GRAND RAPIDS, Mich. (WOOD) — An ArtPrize artist whose work now graces the Jurors’ Shortlist said she’s turned her feelings of hopelessness into an opportunity to make change.
The controversial deaths of several black citizens at the hands of police resulted in an eruption of protests nationwide and hit artist Le’Andra LeSeur hard.
“I went through a period of time where I felt like there was nothing I could really do,” she told 24 Hour News 8 via Skype.
The New Jersey-based artist told 24 Hour News 8 her pain is what made her decide to begin “Searching,” a two-part ArtPrize video entry that made the ArtPrize Jurors’ Shortlist.
The videos she created were her way of coping, especially following many of the officers being cleared of any wrongdoing.
“Those killings led to verdicts that were basically just letting people off who killed young black Americans who were actually innocent,” LeSeur said.
Her piece can be found inside The Fed Gallery at Kendall College of Art of Design.
One video deals with a lot of the deadly officer-involved incidents; the other explores the adversity many minority women face.
Rallies focused on racial discrimination became a familiar sight following incidents like the deadly shooting of Trayvon Martin, the police chokehold that killed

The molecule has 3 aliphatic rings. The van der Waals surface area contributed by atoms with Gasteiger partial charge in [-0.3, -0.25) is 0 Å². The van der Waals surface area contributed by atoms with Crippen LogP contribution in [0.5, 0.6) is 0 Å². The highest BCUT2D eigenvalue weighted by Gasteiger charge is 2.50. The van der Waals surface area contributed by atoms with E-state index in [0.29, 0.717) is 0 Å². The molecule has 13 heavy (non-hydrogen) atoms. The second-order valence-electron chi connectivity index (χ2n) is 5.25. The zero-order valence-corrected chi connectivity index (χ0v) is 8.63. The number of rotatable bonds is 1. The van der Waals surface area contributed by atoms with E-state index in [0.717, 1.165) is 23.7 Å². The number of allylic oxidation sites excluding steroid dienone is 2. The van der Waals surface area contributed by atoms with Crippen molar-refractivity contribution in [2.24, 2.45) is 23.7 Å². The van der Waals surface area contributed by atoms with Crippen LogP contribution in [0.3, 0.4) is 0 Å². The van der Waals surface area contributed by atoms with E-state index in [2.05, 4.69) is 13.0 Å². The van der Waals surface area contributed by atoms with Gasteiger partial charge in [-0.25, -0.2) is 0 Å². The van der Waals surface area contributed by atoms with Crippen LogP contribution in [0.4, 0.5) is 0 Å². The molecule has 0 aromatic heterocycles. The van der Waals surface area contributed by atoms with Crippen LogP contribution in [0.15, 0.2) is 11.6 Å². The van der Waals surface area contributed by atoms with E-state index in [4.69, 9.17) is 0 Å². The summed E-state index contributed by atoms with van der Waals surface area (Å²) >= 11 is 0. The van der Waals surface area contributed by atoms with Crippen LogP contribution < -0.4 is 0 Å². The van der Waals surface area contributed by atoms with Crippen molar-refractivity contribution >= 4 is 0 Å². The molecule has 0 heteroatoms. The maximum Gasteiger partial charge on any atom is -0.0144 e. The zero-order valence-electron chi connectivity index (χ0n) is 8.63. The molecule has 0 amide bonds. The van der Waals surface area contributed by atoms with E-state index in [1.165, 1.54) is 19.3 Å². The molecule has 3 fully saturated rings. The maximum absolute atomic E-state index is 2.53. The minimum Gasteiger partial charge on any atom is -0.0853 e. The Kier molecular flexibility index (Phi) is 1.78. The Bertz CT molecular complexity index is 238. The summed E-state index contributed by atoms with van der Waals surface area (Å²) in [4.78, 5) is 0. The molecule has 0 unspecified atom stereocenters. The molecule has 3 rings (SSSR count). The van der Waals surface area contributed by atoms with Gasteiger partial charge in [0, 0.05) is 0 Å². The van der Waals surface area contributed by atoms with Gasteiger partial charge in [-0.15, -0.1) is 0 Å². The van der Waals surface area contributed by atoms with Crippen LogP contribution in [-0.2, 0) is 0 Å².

Eric Garner, and the close-range shooting that took Alton Sterling’s life.
The last death happened on LeSeur’s birthday.
“I remember waking up and just the videos of him being shot, and that was very traumatic for me,” she recalled.
“Alton Sterling – he was just selling CDs on the side of the road I see that every day walking through like downtown Manhattan or even through Harlem,” she added.
It was traumatic for her to produce the piece, which explores several deadly run-ins with police, including one that stained her conscience ever since she was 9 years old.
Making the ArtPrize Jurors’ Shortlist brought LeSeur to tears as she tackles these heavy topics. She said that her goal is to spread empathy and awareness.